Look for one you like as a person, rather than a style of therapy
Study after study shows that the therapeutic relationship is more important than the style or therapeutic modalities used. That is the greatest predictor of change in therapy. While there are effective and wonderful types of therapy out there, if you and your therapist don’t have strong trust and rapport, there likely won’t be much movement. While it sounds simple, trust your gut with your impressions of them.
Look for a therapist that is engaged in their own self work
Some therapists have a great facade of having figured it all out. Be critical of this, because no one has. Sure, we have our specialities and focuses that we may be very sharp at. But everything? Nah. In graduate school, therapists are trained to be generalists, and then find their way from there.
We are, like you, in a steady process of becoming. The therapist can only go so far with you as they have gone themselves. An effective and “good” therapist is one who gets in the trenches with their own stuff, and sits where you do, in the clients chair, often. Be willing to interview your potential therapist by asking them if they are engaged in their own work, and what that looks like.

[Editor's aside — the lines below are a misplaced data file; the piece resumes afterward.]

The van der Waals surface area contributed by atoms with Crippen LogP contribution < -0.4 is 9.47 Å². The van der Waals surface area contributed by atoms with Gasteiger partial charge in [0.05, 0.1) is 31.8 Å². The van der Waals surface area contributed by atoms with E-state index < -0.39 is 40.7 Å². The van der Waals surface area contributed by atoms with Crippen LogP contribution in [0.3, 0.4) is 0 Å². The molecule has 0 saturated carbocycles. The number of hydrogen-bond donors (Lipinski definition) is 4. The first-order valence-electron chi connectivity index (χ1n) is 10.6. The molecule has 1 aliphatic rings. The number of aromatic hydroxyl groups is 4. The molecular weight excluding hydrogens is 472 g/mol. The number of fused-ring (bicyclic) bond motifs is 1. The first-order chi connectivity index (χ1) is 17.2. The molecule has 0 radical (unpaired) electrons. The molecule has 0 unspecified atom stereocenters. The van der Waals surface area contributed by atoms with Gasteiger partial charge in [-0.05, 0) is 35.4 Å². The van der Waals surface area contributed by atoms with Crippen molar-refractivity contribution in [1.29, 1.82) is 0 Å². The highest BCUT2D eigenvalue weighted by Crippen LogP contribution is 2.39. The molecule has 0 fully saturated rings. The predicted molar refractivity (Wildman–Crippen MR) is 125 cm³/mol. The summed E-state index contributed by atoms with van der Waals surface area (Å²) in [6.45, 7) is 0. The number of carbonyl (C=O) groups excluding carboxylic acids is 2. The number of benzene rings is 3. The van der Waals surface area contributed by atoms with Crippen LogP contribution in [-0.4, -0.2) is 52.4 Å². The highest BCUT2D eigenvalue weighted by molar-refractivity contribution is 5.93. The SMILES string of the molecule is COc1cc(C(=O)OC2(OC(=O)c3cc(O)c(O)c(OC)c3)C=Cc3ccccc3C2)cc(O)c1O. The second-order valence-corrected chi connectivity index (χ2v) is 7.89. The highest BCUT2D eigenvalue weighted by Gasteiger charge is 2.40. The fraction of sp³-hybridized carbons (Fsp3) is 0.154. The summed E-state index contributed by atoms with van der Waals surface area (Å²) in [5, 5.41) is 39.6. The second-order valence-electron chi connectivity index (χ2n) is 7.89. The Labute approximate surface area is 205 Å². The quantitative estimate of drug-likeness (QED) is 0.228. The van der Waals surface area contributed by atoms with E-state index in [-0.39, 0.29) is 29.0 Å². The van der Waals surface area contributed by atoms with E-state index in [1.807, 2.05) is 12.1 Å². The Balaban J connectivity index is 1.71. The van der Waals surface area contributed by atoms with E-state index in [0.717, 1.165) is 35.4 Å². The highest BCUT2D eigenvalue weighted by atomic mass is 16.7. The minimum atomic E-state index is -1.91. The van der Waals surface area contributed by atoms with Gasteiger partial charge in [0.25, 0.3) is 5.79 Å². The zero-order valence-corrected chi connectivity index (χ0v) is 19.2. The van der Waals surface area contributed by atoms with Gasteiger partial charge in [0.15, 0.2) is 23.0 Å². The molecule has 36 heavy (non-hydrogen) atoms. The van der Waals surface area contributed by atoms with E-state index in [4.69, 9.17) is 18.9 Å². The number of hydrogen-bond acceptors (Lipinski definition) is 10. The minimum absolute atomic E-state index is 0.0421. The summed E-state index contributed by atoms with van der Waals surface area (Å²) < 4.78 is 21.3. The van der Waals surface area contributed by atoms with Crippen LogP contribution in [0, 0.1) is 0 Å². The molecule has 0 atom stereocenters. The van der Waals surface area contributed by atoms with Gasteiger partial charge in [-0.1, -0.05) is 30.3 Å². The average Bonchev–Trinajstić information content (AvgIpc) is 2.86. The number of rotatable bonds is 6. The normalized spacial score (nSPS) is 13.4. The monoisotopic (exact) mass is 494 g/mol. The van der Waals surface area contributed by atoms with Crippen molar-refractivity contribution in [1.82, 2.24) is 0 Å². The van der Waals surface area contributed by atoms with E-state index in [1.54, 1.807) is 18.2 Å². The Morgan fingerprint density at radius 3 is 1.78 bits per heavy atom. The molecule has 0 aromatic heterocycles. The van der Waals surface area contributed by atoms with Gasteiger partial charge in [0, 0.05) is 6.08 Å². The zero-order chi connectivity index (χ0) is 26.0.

Look for a therapist that is Registered in your provincial guidelines
Here in BC, the term counsellor or therapist is unregulated. Which means that anyone can call themselves one. A common popular alternative is life coach. While some life coaches are well informed and do great work, they are not upheld to the same ethical guidelines as registered counsellors, and can do a lot of damage particularly around deep emotional work and not recognizing trauma where it lives. A life coach is not the same thing as a counsellor.
Do your research when it comes to what the counselling registrations are for your in your province/state/country. The counsellor/psychotherapist should have a registration number associated with their title.
Look for one that engages in regular supervision
An ethically responsible therapist is seeking supervision and consultation with other therapists. This helps us gain different perspectives in our work, learn and grow. We are held accountable in these groups, and others are able to support us in recognizing how we can support our clients in better or different ways. Be willing to ask your potential therapist if they have a supervisor, especially if they are newer therapists.
Finding a therapist can feel like finding a good pair of jeans. Don’t stick with one that you feel isn’t a good fit, while also trusting that you are giving it a good try before dismissing it. Therapy can be (and will be) uncomfortable at times. Its about being willing to sit through it with someone you trust that is qualified and confident that you can do the work.